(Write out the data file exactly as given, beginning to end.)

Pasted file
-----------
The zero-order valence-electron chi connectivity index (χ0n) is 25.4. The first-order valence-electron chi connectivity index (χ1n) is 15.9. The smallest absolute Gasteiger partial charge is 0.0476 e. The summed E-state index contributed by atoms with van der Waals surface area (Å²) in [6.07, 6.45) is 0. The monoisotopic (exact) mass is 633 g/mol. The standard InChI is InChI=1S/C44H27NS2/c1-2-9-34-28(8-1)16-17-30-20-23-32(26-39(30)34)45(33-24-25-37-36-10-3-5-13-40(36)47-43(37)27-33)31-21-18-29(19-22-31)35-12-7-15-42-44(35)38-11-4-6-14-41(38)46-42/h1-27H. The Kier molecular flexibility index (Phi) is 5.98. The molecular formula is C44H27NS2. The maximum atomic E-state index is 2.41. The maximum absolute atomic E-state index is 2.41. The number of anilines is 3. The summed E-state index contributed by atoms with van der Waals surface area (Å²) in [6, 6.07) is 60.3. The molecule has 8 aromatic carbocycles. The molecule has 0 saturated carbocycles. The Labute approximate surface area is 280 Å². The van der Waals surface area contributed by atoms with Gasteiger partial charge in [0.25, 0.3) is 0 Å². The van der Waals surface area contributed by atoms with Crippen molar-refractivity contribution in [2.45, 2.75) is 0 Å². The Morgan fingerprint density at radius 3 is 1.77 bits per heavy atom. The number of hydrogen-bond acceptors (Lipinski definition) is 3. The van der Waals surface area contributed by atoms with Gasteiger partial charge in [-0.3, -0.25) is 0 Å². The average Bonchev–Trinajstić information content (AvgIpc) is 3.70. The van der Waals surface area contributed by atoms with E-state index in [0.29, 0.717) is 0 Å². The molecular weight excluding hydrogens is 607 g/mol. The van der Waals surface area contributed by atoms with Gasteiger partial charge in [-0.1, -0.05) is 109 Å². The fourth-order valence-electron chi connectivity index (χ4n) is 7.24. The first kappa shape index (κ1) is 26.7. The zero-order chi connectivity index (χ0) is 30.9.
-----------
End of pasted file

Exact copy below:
The zero-order valence-electron chi connectivity index (χ0n) is 25.4. The first-order valence-electron chi connectivity index (χ1n) is 15.9. The smallest absolute Gasteiger partial charge is 0.0476 e. The summed E-state index contributed by atoms with van der Waals surface area (Å²) in [6.07, 6.45) is 0. The monoisotopic (exact) mass is 633 g/mol. The standard InChI is InChI=1S/C44H27NS2/c1-2-9-34-28(8-1)16-17-30-20-23-32(26-39(30)34)45(33-24-25-37-36-10-3-5-13-40(36)47-43(37)27-33)31-21-18-29(19-22-31)35-12-7-15-42-44(35)38-11-4-6-14-41(38)46-42/h1-27H. The Kier molecular flexibility index (Phi) is 5.98. The molecular formula is C44H27NS2. The maximum atomic E-state index is 2.41. The maximum absolute atomic E-state index is 2.41. The number of anilines is 3. The summed E-state index contributed by atoms with van der Waals surface area (Å²) in [6, 6.07) is 60.3. The molecule has 8 aromatic carbocycles. The molecule has 0 saturated carbocycles. The Labute approximate surface area is 280 Å². The van der Waals surface area contributed by atoms with Gasteiger partial charge in [0.25, 0.3) is 0 Å². The van der Waals surface area contributed by atoms with Crippen molar-refractivity contribution in [2.45, 2.75) is 0 Å². The Morgan fingerprint density at radius 3 is 1.77 bits per heavy atom. The number of hydrogen-bond acceptors (Lipinski definition) is 3. The van der Waals surface area contributed by atoms with Gasteiger partial charge in [-0.3, -0.25) is 0 Å². The average Bonchev–Trinajstić information content (AvgIpc) is 3.70. The van der Waals surface area contributed by atoms with E-state index in [0.29, 0.717) is 0 Å². The molecular weight excluding hydrogens is 607 g/mol. The van der Waals surface area contributed by atoms with Gasteiger partial charge in [-0.1, -0.05) is 109 Å². The fourth-order valence-electron chi connectivity index (χ4n) is 7.24. The first kappa shape index (κ1) is 26.7. The zero-order chi connectivity index (χ0) is 30.9.